• Understand how marketing affects young peoples' cognitive and psychological processes.68  
  • Identify the novel strategies beyond television advertising that the food industry uses to engage children and adolescents, including venues such as socially interactive digital media, mobile devices, advergames, and apps, as well as techniques that include viral, peer-to-peer, and other social marketing practices.  
  • Continue to build the research base on food and beverage marketing to African American and Latino children and adolescents, and initiate new research to understand the nature and extent of the industry's targeting of all segmented audiences, especially Asian/Pacific Islander and American Indian youths.  
  • Monitor and evaluate the implementation and effectiveness of the CFBAI's consistent criteria for industry self-regulatory pledges made across various food categories as well as the effectiveness of other industry self-regulatory programs, such as those carried out by the National Restaurant Association, Hyatt Hotels, McDonald's, Darden Restaurants, and others that emerge.  
  • Identify healthy food marketing practices (including varied product formulation, pricing, promotion, and placement) in full-service grocery stores, corner stores and bodegas, restaurants, public vending outlets and services and concessions, machines in communities, parks, hospitals, and other organizational settings. This evidence base will provide additional valuable guidance for manufacturers, retailers, advocates, and public officials.  
  • Document the effectiveness of policies intended to protect children and adolescents from unhealthy food and beverage marketing practices.  

This report was prepared by Andrew Cheyne, CPhil, Priscilla Gonzalez, MPH, Pamela Mejia, MPH, and Lori Dorfman, DrPH, Berkeley Media Studies Group, Public Health Institute. Peer review was provided by Vivica Kraak, MS, RD, Deakin University and the Department of Public Health at the University of Oxford, and Ellen Wartella, PhD, Northwestern University.

Suggested citation

Cheyne A, Gonzalez P, Mejia P, Dorfman L. Food and Beverage Marketing to Children and Adolescents: Limited Progress by 2012. Minneapolis, MN: Healthy Eating Research; 2013. Available at: http://www.healthyeatingresearch.org/.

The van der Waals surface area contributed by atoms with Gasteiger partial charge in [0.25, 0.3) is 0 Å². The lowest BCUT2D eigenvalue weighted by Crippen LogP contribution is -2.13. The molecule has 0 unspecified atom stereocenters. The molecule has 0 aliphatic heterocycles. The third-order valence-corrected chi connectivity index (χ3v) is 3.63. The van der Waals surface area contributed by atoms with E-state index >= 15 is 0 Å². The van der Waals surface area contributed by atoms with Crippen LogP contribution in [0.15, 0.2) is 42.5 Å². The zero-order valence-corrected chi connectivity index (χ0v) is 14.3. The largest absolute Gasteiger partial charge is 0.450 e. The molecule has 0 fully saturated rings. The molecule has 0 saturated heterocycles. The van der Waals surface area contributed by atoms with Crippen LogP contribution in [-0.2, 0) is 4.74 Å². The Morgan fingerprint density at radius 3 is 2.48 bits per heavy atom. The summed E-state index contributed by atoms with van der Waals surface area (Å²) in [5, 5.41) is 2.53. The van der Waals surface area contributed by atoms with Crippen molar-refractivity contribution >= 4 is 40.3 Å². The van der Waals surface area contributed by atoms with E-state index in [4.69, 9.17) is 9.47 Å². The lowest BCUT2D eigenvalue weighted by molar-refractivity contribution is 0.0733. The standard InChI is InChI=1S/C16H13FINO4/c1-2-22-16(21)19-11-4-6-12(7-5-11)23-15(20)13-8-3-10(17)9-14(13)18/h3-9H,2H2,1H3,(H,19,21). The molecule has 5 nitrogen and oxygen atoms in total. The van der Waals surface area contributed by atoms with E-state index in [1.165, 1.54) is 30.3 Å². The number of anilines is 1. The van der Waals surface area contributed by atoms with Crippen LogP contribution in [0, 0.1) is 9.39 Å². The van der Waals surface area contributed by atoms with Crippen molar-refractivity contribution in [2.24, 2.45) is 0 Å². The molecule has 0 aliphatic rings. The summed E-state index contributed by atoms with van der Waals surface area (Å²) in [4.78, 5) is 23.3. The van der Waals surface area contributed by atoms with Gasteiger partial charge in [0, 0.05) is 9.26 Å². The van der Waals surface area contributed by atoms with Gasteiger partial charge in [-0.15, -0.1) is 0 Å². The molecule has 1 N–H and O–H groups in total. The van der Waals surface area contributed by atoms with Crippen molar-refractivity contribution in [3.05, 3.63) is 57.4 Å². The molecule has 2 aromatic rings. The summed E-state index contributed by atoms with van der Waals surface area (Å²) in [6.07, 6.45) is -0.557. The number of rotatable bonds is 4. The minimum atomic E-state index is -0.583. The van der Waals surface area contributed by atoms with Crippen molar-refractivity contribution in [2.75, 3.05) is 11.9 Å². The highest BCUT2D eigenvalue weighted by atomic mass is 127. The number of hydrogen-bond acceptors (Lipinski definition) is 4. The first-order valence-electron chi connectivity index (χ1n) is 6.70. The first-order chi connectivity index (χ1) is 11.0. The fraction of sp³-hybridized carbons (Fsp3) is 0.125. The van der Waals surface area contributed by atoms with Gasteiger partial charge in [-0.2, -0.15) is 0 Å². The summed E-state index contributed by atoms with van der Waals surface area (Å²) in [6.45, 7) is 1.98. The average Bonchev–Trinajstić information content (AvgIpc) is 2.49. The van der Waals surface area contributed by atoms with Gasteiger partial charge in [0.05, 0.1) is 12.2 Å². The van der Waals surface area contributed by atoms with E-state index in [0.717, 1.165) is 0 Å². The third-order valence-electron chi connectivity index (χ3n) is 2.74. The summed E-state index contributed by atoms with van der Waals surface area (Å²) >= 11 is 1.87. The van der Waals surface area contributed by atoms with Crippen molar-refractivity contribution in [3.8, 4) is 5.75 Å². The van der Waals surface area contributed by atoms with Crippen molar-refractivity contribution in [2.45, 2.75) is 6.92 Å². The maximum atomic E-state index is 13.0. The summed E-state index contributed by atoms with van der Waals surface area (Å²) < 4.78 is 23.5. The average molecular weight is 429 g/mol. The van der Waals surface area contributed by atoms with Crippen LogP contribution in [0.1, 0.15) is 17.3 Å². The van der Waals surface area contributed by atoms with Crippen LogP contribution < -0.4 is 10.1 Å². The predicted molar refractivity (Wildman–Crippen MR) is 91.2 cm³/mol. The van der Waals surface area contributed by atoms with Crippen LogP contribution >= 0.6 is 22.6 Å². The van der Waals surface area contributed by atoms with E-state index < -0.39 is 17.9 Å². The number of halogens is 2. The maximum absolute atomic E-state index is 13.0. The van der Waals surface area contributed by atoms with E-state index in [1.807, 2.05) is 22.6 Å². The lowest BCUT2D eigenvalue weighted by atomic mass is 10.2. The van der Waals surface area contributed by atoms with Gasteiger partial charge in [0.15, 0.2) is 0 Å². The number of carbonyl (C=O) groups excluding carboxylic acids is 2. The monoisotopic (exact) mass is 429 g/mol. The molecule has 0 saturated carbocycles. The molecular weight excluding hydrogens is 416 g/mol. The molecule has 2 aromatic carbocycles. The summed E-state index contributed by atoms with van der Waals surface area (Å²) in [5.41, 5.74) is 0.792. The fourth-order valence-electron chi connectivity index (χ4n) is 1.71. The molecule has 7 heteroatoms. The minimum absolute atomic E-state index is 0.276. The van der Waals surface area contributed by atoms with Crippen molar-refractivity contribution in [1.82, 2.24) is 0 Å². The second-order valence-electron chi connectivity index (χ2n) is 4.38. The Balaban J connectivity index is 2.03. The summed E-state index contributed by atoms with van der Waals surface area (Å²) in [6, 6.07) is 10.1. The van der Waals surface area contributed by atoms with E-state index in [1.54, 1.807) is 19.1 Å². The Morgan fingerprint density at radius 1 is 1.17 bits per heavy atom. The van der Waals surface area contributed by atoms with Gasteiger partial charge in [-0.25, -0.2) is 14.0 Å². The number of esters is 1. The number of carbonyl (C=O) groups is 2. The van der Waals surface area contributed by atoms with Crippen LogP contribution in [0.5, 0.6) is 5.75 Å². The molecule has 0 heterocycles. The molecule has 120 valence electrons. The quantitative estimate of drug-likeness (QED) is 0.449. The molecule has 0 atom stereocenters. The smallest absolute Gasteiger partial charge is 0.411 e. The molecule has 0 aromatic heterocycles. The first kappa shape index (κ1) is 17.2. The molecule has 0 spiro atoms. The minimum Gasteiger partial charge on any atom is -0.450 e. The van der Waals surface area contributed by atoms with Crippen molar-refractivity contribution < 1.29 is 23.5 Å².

References

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Available from: http://www.nap.edu/catalog.php?record_id=13275. Accessed May 9, 2012. 59. Graff S, Kunkel D, Mermin S. Government can regulate food advertising to children because cognitive research shows that it is inherently misleading. Hlth Aff. 2012;31:391-8. 60. Harris JL, Graff S. Protecting young people from junk food advertising: Implications of psychological research for First Amendment law. Am J Public Health. 2012;102:214-222. 61. Federal Trade Commission. A Review of Food Marketing to Children and Adolescents: Follow-Up Report. Washington DC: U.S. Government Printing Offce; December 2012. Available from: http://www.ftc.gov/os/2012/12/121221foodmarketingreport.pdf. 62. Harris JL, Graff, S. Protecting children from harmful food marketing: Options for local government to make a difference. Prev Chron Dis. 2011;8:A92. 63. Pomeranz JL, Brownell KD. Advancing public health obesity policy through state attorneys general. Am J Public Health. 2011;101:425-31. 64. Wilking CW. Issue Brief: Reigning in Pester Power Food and Beverage Marketing. Public Health Advocacy Institute; September 2011. Available from: http://www.phaionline.org/wp-content/uploads/2011/09/Pester_power.pdf. Accessed April 15, 2012. 65. Wilking CW, Gottlieb M. Major Findings from 50-state Survey of State Consumer Protection Law to Limit Junk Food Marketing to Children. Boston, MA: Public Health Advocacy Institute. Available from: http://www.phaionline.org/wp-content/uploads/2011/09/cp_key_findings.pdf. Accessed April 15, 2012. 66. Pomeranz, JL. Advanced policy options to regulate sugar-sweetened beverages to support public health. J Public Health Policy. 2012;33:7588. 67. U.S. Department of Health and Human Services, National Institutes of Health. Strategic Plan for NIH Obesity Research. A Report of the NIH Obesity Research Task Force. March 2011. Available from: http://obesityresearch.nih.gov/about/StrategicPlanforNIH_Obesity_Research_Full-Report_2011.pdf. Accessed April 15, 2012. 68. Harris JL, Brownell KD, Bargh JA. The food marketing defense model: Integrating psychological research to protect youth and inform public policy. Soc Issues Policy Rev. 2009;3:211-271. Available from: http://www.ncbi.nlm.nih.gov/pmc/articles/PMC2826802/pdf/nihms-150228.pdf. Accessed April 15, 2012. About Healthy Eating Research Healthy Eating Research is a national program of the Robert Wood Johnson Foundation. Technical assistance and direction are provided by the University of Minnesota School of Public Health under the direction of Mary Story, PhD, RD, program director, and Karen M. Kaphingst, MPH, deputy director. The Healthy Eating Research program supports research to identify, analyze, and evaluate environmental and policy strategies that can promote healthy eating among children and prevent childhood obesity. Special emphasis is given to research projects that benefit children and adolescents ages 3 to 18 and their families, especially in lower-income and racial and ethnic populations at highest risk for obesity About the Robert Wood Johnson Foundation The Robert Wood Johnson Foundation focuses on the pressing health and health care issues facing our country. As the nation's largest philanthropy devoted exclusively to improving the health and health care of all Americans, we work with a diverse group of organizations and individuals to identify solutions and achieve comprehensive, measurable and timely change. For 40 years RWJF has brought experience, commitment, and a rigorous, balanced approach to the problems that affect the health and health care of those we serve. When it comes to helping Americans lead healthier lives and get the care they need, we expect to make a difference in your lifetime.